But companies have to charge significantly more than it costs to produce the product in order to recoup research and development outlays. As the Congressional Budget Office in a 1998 report pointed out: "For most drugs, the returns from marketing do not exceed the average capitalized costs of development. As a result, for a company`s average returns to exceed its average development cost, the company must discover and market a highly profitable drug from time to time." In laymen`s terms, if it doesn`t make big profits on some new drugs, the company may not stay in business very long.

That stance may be difficult to defend from a public relations standpoint when a low-income person who wants or needs the product, but can`t afford its retail price, is going public with his or her complaint. But the reality is without the profits, more outlays for new and better drugs would be impossible. In short, the product would never have been created.

Unfortunately, that fact usually gets lost in the discussion. Pharmaceuticals and software are not the only products facing this pricing dilemma. Novelist Stephen King can command millions of dollars in advance royalties, which explains why a publisher might charge $25 for one of his novels that only cost a dollar or two a copy to print. Similarly, $39.95 for a movie that has just been released in video is much more than it actually costs to create a copy of the film. In both cases, companies must lay out millions of dollars up front for authors and actors, and make their return by charging much more than the marginal cost of making one more copy.

Treasury Secretary Lawrence Summers understands the principle well. In a May speech delivered in San Francisco and entitled "The New Wealth of Nations," Summers noted that in an information-based economy, "the only incentive to produce anything is possession of temporary monopoly power -- because without that power the price will be bid down to the marginal cost, and the high initial fixed costs cannot be recouped."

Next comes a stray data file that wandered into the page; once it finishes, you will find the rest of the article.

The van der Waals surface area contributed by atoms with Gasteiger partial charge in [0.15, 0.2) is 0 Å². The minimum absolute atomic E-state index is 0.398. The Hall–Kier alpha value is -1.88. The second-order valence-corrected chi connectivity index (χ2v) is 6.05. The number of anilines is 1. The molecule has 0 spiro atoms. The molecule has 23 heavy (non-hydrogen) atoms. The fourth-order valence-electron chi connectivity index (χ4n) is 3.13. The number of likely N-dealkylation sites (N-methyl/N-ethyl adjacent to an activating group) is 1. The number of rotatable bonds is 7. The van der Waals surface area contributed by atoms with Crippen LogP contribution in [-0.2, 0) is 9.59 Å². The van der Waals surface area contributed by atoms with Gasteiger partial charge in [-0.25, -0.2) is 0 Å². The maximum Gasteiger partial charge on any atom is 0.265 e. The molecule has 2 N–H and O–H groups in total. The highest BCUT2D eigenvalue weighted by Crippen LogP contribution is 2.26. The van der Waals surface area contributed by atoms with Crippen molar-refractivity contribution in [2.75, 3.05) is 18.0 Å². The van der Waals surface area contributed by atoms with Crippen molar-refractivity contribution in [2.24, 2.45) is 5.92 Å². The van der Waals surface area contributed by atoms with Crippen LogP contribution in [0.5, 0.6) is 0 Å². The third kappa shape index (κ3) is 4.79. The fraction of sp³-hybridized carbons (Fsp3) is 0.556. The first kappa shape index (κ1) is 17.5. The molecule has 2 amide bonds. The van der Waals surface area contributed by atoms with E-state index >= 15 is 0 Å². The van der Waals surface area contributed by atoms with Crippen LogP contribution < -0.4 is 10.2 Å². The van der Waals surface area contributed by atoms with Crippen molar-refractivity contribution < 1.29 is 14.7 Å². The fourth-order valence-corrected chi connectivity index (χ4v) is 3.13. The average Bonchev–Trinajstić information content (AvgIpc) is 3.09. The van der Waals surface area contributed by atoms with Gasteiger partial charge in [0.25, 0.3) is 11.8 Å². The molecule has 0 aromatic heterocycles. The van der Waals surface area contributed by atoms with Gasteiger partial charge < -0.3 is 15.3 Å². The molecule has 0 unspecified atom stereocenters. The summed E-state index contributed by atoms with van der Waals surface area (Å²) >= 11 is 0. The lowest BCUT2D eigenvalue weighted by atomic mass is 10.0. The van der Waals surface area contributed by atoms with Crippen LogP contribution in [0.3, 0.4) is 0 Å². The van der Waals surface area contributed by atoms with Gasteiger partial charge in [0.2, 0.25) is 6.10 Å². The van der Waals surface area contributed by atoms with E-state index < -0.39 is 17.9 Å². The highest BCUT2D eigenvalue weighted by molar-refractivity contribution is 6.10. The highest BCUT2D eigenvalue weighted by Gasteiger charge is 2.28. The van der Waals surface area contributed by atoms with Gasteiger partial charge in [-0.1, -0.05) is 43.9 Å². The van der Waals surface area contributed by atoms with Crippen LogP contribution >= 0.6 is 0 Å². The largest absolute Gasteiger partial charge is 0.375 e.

Yes, drugs can be expensive -- in some cases, very expensive. But if the drug companies are allowed to continue their R&D unfettered, we will see more drugs that, while expensive, will make our lives better. Thus, profits are not the problem, they are the solution -- ensuring that consumers have access to advanced pharmaceutical products for years to come. Which brings up an important point: Drug companies aren`t profitable because they charge so much; they are profitable because they make products that patients and their physicians want.

In short, it`s the demand, stupid.

While total spending on pharmaceuticals has been growing rapidly - averaging a 13.7 annual increase between 1995 and 1999 - most of that spending is due to an increased volume of sales, not higher prices. For example, while prescription drug sales grew by 18.8 percent in 1999, almost three-quarters of that growth was due to increased volume and new products. Only about a quarter of the increase was due to higher prices. Nevertheless, drug company profits have become a political issue as both Democrats and Republicans look for a way to provide seniors with a prescription drug benefit, even though about 65 percent of seniors already have some type of coverage for prescription drugs.

If politicians really want to control prescription drug prices, there is a better way to do it than by government fiat. It`s called competition. But can prescription drugs, many of which are protected by a patent and provided at low cost due to insurance, act like a real market? Yes. The drug industry is already very competitive, with no drug company having more than 7.2 percent of the U.S. market. And changes in the health care system and patients` ability to access information are making the market even more competitive.

Steps such as reforming Medical Savings Accounts would reduce insulation from the cost of health care for patients, making more of them price conscious consumers. And elimination of the Food and Drug administration`s "efficacy" requirement - which requires drug companies to spend millions of dollars to prove not just that a drug is safe, but that it works on a sufficient number of people -- would also help make the industry more competitive. The FDA may be justified in determining whether a drug is safe, but doctors practicing medicine should determine whether or how well a drug works.

Competition would bring more choice and lower costs. And if drugs are available and easily affordable, who cares how much money drug companies make? Only those who like to demonize any business for providing a valued service and making money while doing it.